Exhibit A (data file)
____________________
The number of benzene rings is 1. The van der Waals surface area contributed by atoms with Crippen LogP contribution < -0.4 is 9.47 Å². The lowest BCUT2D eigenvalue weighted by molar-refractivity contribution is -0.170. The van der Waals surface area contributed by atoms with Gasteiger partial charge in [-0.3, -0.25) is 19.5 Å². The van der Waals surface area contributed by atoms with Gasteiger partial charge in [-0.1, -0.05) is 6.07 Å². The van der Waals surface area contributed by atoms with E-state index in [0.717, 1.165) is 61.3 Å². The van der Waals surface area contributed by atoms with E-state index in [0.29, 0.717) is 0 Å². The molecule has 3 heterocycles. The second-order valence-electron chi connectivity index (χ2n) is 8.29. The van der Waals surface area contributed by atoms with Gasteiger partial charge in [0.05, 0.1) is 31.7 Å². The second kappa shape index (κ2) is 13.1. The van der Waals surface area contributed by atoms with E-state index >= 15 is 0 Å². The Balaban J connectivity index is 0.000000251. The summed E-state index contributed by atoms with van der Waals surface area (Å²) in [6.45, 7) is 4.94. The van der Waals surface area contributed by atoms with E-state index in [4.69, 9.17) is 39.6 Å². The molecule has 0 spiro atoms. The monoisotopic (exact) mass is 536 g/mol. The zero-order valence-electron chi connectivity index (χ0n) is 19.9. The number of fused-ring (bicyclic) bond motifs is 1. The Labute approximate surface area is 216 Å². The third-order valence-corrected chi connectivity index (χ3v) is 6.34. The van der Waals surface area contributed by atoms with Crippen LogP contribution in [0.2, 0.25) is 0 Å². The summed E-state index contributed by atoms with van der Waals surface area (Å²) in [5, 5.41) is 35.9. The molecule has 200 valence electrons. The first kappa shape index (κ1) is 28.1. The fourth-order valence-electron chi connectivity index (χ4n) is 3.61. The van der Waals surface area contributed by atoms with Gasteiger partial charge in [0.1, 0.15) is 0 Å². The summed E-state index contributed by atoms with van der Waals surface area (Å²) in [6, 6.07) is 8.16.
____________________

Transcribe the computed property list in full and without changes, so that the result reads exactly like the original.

The number of benzene rings is 1. The van der Waals surface area contributed by atoms with Crippen LogP contribution < -0.4 is 9.47 Å². The lowest BCUT2D eigenvalue weighted by molar-refractivity contribution is -0.170. The van der Waals surface area contributed by atoms with Gasteiger partial charge in [-0.3, -0.25) is 19.5 Å². The van der Waals surface area contributed by atoms with Gasteiger partial charge in [-0.1, -0.05) is 6.07 Å². The van der Waals surface area contributed by atoms with E-state index in [0.717, 1.165) is 61.3 Å². The van der Waals surface area contributed by atoms with E-state index in [0.29, 0.717) is 0 Å². The molecule has 3 heterocycles. The second-order valence-electron chi connectivity index (χ2n) is 8.29. The van der Waals surface area contributed by atoms with Gasteiger partial charge in [0.05, 0.1) is 31.7 Å². The second kappa shape index (κ2) is 13.1. The van der Waals surface area contributed by atoms with E-state index >= 15 is 0 Å². The Balaban J connectivity index is 0.000000251. The summed E-state index contributed by atoms with van der Waals surface area (Å²) in [6.45, 7) is 4.94. The van der Waals surface area contributed by atoms with E-state index in [4.69, 9.17) is 39.6 Å². The molecule has 0 spiro atoms. The monoisotopic (exact) mass is 536 g/mol. The zero-order valence-electron chi connectivity index (χ0n) is 19.9. The number of fused-ring (bicyclic) bond motifs is 1. The Labute approximate surface area is 216 Å². The third-order valence-corrected chi connectivity index (χ3v) is 6.34. The van der Waals surface area contributed by atoms with Crippen LogP contribution in [0.2, 0.25) is 0 Å². The summed E-state index contributed by atoms with van der Waals surface area (Å²) in [5, 5.41) is 35.9. The molecule has 200 valence electrons. The first kappa shape index (κ1) is 28.1. The fourth-order valence-electron chi connectivity index (χ4n) is 3.61. The van der Waals surface area contributed by atoms with Gasteiger partial charge in [0.1, 0.15) is 0 Å². The summed E-state index contributed by atoms with van der Waals surface area (Å²) in [6, 6.07) is 8.16.